Space scientist, MIT PhD, pleads guilty, gets 13 years in prison for espionage

Planetary scientist, physicist, Stewart Nozette thought he was selling US military, satellite secrets to Israel

A space scientist with a PhD in Planetary Sciences from the Massachusetts Institute of Technology who once worked for NASA, the Department of Energy, the Department of Defense, and the White House's National Space Council, pleaded guilty today to attempted espionage for offering classified satellite  information to a person he believed to be an Israeli intelligence officer.

In pleading guilty Stewart Nozette, the Department of Justice and the federal court agreed to a 13 year prison sentence with credit for two years he has already spent behind bars. U.S. District Judge Paul Friedman said he was prepared to accept the deal, pending Nozette's cooperation with prosecutors, a procedure expected to last into November, according to the DoJ.

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FBI agents arrested Nozette on  Oct. 19, 2009, after an undercover operation in which he provided classified materials on three occasions.  He was subsequently indicted by a federal grand jury and pleaded guilty to one of these charges.   The indictment does not allege that the government of Israel or anyone acting on its behalf committed any offense under US laws in this case, the DoJ stated.

Some of the classified information Nozette is said to have passed to the FBI agents included data directly concerned satellites, early warning systems, means of defense or retaliation against large-scale attack, communications intelligence information, and major elements of defense strategy.   As well as the capabilities of a US military weapon system research and development effort, the DoJ stated.  

According to the DoJ, Nozette had an impressive resume that included:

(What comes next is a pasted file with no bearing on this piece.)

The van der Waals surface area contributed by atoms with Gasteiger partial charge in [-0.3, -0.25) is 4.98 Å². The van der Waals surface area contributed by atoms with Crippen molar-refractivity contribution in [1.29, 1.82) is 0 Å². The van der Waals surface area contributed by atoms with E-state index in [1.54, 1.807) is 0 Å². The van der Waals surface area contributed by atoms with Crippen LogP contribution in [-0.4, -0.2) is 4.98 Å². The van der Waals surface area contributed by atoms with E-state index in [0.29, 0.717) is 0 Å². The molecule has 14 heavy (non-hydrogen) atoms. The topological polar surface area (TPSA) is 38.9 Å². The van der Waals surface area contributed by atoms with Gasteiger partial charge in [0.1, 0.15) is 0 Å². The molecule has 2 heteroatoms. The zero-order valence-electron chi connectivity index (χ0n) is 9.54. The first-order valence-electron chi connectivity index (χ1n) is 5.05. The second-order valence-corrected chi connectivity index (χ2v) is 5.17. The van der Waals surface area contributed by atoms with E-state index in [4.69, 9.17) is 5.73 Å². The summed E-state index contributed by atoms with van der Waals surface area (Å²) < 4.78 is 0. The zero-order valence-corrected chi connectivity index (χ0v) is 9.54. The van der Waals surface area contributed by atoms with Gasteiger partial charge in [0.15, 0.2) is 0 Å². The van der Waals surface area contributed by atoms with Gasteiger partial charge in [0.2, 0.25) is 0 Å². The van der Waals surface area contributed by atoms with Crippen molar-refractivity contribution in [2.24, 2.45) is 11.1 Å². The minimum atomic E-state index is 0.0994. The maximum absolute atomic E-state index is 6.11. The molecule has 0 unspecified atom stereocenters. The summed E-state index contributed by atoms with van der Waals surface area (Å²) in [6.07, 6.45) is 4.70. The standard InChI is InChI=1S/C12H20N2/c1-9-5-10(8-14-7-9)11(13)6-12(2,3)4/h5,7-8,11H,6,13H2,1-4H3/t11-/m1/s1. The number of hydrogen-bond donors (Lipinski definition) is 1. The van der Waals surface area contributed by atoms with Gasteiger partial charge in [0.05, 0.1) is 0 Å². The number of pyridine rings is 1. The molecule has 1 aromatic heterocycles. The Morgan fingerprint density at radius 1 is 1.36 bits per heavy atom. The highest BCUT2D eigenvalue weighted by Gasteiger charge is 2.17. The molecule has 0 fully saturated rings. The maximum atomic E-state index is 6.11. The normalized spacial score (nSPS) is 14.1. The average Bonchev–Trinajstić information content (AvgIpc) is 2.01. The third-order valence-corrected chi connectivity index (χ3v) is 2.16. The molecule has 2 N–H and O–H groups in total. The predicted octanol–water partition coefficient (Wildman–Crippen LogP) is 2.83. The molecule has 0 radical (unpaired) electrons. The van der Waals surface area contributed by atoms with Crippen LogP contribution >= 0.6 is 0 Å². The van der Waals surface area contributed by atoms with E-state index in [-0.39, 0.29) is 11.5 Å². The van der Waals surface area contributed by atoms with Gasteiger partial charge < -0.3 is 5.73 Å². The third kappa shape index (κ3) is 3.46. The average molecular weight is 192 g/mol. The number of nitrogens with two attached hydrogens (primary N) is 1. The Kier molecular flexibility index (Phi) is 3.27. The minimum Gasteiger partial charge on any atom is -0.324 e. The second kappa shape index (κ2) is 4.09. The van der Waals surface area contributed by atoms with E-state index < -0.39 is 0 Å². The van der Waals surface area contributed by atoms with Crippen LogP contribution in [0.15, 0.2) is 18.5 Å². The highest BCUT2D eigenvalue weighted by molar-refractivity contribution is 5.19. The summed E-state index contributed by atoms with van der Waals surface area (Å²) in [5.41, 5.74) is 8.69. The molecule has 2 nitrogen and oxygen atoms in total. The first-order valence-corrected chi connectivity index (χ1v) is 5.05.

• A Ph.D. in Planetary Sciences from the Massachusetts Institute of Technology in 1983
  • Worked at the White House on the National Space Council, Executive Office of the President, from approximately 1989 through 1990.
  • Worked as a physicist for the US Department of Energy's Lawrence Livermore National Laboratory from approximately 1990 to 1999, where he designed highly advanced technology.
  • Assisted in the development of the Clementine bi-static radar experiment which purportedly discovered water ice on the south pole of the moon. A version of the Clementine satellite currently hangs on display at the National Air and Space Museum of the Smithsonian Institution in Washington, D.C., and was later hailed as the vanguard of the new "faster, cheaper, better" revolution in space exploration.
  • President, treasurer and director of the Alliance for Competitive Technology (ACT), a non-profit organization that he organized in March 1990. Between January 2000 and February 2006, Nozette, through his company, ACT, entered into agreements with several government agencies to develop highly advanced technology. Nozette performed some of this research and development at the U.S. Naval Research Laboratory in Washington, D.C., the Defense Advanced Research Projects Agency in Arlington, Va., and the National Aeronautics and Space Administration Goddard Space Flight Center in Greenbelt, Md.
  • From 1989 through 2006, Nozette held security clearances as high as TOP SECRET and had regular, frequent access to classified information and documents related to the national defense of the United States. The factual proffer also provides details about the undercover operation that led to Nozette's arrest.

He also had some other legal issues however.  The DoJ said at the time of his arrest, Nozette was awaiting sentencing after pleading guilty in the US District Court for the District of Columbia to charges of conspiracy to defraud the U.S. government with respect to false claims and tax evasion in an amount up to $399,999.   In that case, Nozette agreed to pay restitution of $265,205 to the US government.   Nozette is still awaiting sentencing in the case however, under terms of today's plea, the sentence in the fraud case is to run concurrently with the sentence for attempted espionage, the DoJ stated.   

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